As at Schoolcraft, OCC's Culinary Arts program is accredited with the American Culinary Federation and offers an advanced associate's degree. “The design of the curriculum is to prepare the student for a career in culinary arts that may lead to executive chef with industry experience, should they seek it,” OCC said. “CSI faculty are experienced professionals dedicated to student learning and skill development in their classrooms, restaurants, and special events. In addition to hands-on cooking and baking course work, students learn guest services, cost analyses, menu development, wine and spirits, and event planning.”
Students also participate in food competitions and can be a part of their ice carving team.
Michigan State University has one of the best hospitality schools in the country, part of the Eli Broad College of Business. Professor Allan Sherwin, who is also a longtime chef whose family has been involved in the restaurant and hospitality business on the East coast since the 1890s, said the school does not provide culinary training “but offers a four-year degree in the hospitality business. It provides a management perspective in the food and beverage business. It gives academic and financial training, and has them do 800 hours of an internship at business which we have relationships with.”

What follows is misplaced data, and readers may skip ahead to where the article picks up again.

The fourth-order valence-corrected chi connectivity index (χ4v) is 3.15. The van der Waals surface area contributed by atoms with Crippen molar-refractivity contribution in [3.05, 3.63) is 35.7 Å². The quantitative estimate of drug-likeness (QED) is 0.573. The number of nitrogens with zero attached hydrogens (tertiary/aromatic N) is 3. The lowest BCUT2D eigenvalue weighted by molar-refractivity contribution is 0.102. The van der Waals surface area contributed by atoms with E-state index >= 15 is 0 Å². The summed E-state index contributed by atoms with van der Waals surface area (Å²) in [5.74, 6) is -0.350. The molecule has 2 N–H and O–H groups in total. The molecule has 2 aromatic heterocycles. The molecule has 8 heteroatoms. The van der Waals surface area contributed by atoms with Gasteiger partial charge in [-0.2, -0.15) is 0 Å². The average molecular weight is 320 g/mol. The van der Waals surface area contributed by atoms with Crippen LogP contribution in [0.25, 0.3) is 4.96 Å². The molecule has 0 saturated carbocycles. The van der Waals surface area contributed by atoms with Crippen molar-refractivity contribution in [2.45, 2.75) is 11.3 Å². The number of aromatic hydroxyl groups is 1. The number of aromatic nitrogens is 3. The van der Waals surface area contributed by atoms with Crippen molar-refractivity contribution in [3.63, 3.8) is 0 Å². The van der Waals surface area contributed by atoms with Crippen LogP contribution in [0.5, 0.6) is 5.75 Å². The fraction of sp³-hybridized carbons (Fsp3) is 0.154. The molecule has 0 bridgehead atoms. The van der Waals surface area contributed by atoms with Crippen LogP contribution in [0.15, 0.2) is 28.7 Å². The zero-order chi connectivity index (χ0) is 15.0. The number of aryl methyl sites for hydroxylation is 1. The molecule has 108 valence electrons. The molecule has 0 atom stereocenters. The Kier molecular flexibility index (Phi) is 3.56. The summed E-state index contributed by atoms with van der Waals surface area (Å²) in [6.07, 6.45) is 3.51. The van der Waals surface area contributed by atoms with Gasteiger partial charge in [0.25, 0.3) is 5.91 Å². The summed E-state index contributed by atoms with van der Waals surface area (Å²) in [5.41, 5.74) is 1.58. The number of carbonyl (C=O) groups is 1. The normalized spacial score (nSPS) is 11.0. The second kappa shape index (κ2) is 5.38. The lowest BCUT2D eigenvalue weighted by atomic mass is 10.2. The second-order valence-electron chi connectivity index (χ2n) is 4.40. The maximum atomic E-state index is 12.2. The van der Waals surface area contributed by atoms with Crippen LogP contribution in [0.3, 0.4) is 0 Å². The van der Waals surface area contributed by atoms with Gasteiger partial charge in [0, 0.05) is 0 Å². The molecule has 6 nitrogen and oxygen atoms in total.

He said most MSU graduates will go to work for Marriott, Hilton or another chain, “and many are ensconced in a family business or own franchises.”
Sherwin noted the restaurant and hospitality has changed over the years, “but all the fine restaurants need cooks.”
He advised aspiring chefs and cooks “to work in a really good place ‘til three in the morning and get the experience, then open your own place.”